Twin Peaks Reaches the Peak of Season 1

Kevin Mooseles | 1 Jan 2015 09:00
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Twin Peaks ramps up the drama in the season 1 finale, "The Last Evening."

We're re-watching the classic David Lynch series Twin Peaks before it returns to television on Showtime in 2016. Want to join us? The entire series is available on Netflix (or Amazon, if you'd prefer high-definition Blu-rays), and then catch up on our reviews. Now, on to this week's review of the finale of season 1, "The Last Evening."

This episode seems to open on a beautiful beach scene, but as with many places, people, and situations presented so far in the series, appearances aren't everything. In fact, the "beach" is a poster at Dr. Jacoby's place, and may be the only truly serene moment left in this season. It seems like a very deliberate bait and switch tactic, and I think it may be a nod to the way that the show itself is full of reassuringly beautiful scenery, likable characters, and a slow-paced development of various plots. That setup has been tampered with throughout the season, the heat has been gradually turned up, and events have truly reached a boiling point. The next hour is one hell of a ride.

As Donna and James snoop around looking for Laura's missing tape, Dr. Jacoby investigates the gazebo near his house and sees "Laura" (Maddy in a blonde wig) waiting in the dark. Just at that moment, he is attacked by a man in dark clothes and a ski mask, who beats the doctor repeatedly, then leaves as James and Donna show up, just a few yards away. The camera fades to the next scene as Dr. Jacoby takes what is presumed to be his dying breath.

So far, in Twin Peaks only two people have been murdered: Laura Palmer (of course), and Jacques Renault's brother (who only had a cameo in one episode and was killed by Leo). Death is not exactly a regular occurrence in this beautiful mountain least not so far, but about five minutes into the hour, the audience is shown how quickly things can change.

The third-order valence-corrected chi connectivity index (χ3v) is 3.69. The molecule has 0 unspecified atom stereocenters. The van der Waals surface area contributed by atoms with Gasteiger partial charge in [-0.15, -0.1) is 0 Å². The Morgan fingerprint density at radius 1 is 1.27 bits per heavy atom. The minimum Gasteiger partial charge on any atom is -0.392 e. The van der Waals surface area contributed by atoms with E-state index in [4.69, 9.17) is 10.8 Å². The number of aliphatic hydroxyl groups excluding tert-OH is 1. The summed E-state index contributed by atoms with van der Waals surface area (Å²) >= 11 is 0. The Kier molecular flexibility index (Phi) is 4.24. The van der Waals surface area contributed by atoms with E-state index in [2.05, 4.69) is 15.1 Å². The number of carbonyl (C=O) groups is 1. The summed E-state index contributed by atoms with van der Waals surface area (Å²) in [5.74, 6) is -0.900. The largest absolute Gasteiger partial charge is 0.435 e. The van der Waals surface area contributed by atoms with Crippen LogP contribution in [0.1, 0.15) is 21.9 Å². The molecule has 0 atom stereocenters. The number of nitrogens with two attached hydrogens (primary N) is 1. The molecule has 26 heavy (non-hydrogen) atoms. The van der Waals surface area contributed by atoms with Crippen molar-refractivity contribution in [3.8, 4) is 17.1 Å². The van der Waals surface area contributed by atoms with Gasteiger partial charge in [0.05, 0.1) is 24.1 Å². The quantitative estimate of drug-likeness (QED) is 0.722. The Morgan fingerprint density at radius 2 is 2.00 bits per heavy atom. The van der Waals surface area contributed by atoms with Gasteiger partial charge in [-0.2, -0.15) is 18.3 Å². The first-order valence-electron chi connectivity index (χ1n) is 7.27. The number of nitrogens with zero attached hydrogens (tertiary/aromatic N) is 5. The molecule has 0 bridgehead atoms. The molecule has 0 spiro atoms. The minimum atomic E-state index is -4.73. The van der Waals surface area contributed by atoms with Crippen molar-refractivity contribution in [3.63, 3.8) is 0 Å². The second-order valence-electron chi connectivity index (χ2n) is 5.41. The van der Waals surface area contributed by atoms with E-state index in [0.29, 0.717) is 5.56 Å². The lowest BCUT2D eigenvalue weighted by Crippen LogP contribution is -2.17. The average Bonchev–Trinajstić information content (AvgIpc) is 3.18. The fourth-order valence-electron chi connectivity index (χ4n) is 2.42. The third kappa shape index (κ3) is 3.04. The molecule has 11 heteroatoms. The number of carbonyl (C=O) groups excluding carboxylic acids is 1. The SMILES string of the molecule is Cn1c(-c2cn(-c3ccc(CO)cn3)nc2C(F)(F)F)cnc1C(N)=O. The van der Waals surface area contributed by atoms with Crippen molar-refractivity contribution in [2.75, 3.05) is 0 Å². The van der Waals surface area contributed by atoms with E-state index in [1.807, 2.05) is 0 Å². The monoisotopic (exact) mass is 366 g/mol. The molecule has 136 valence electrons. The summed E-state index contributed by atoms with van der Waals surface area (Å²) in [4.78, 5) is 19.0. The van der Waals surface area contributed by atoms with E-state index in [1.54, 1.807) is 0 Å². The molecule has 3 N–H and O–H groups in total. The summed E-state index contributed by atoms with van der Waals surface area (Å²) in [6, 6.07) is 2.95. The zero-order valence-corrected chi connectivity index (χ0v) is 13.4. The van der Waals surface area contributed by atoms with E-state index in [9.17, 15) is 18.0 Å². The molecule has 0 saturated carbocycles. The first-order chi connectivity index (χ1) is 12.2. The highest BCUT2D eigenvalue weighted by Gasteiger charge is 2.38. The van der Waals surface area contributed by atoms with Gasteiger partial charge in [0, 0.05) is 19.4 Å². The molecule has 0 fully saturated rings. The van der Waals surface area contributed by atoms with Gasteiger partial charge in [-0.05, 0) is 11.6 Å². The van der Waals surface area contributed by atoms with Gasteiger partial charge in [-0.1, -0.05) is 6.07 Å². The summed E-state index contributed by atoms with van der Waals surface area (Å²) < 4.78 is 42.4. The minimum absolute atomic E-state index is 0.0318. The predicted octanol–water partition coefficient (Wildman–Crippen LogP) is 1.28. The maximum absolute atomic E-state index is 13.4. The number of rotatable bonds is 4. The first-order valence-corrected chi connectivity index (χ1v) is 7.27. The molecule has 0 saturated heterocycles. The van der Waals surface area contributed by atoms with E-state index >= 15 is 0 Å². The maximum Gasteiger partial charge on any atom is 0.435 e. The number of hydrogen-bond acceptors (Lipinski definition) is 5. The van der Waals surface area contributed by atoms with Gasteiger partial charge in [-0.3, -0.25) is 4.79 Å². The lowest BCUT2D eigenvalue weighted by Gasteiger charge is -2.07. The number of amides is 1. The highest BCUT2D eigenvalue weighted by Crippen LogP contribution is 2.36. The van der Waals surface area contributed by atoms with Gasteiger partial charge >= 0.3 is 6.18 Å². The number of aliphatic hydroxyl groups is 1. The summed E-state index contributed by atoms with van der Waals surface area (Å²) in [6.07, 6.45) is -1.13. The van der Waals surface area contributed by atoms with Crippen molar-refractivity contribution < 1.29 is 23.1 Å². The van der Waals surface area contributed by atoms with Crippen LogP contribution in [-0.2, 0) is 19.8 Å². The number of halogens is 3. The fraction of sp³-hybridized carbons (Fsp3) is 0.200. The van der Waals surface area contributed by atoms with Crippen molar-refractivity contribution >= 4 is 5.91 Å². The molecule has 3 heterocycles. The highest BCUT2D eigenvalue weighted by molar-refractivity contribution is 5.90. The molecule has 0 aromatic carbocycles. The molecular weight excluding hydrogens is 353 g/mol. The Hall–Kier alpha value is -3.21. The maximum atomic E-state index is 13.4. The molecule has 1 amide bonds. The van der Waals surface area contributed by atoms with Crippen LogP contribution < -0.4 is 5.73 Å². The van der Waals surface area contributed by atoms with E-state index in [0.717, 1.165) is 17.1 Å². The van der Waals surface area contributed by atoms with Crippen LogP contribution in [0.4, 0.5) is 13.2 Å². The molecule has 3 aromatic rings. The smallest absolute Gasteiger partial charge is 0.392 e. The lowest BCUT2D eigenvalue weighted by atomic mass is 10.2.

Meanwhile, at One Eyed Jack's, Cooper is playing blackjack with Jacques Renault dealing. Cooper invites him to have a drink, and then pretends to be the bank for Leo Johnson's cocaine ring: he tempts Jacques to come back to the US with the promise of a job and a big payday. Jacques takes the bait. But in the course of their conversation, Cooper gets him to explain the poker chip with a bite taken out of it (which was found in Laura's stomach) -- and Jacques' explanation of what happened that night adds yet another bright red arrow pointed directly to Leo Johnson as the prime suspect.

Then again, there is the issue of Bob to consider. By conventional murder mystery standards, the real killer would be revealed as one of the characters followed throughout the story. Part of the formula to a successful mystery is to allow the audience to guess at the guilt of characters for themselves as the story is told, so if you don't present the real killer to the audience as a character early on, the audience has no chance to establish a connection and be proven right, or taken by surprise by their own judgment. This is murder-mystery 101.

David Lynch and Mark Frost turned that standard upside down through Bob. Bob is introduced early on as "the killer": his piercing eyes, long grey hair and disturbing smile are shown in full light (even though it is in visions). The catch is that Bob is nowhere to be seen in all of the various storylines taking place. He removes the mystery from conventional standards, seeming to be an incarnate spoiler, but is himself removed from the character roster, allowing the townsfolk of Twin Peaks (and the audience, if we forget about Bob) to operate as though this were a more classic "whodunit". Through that filter, all evidence is pointing towards Leo. And the paradox of Bob should be left alone (for now).

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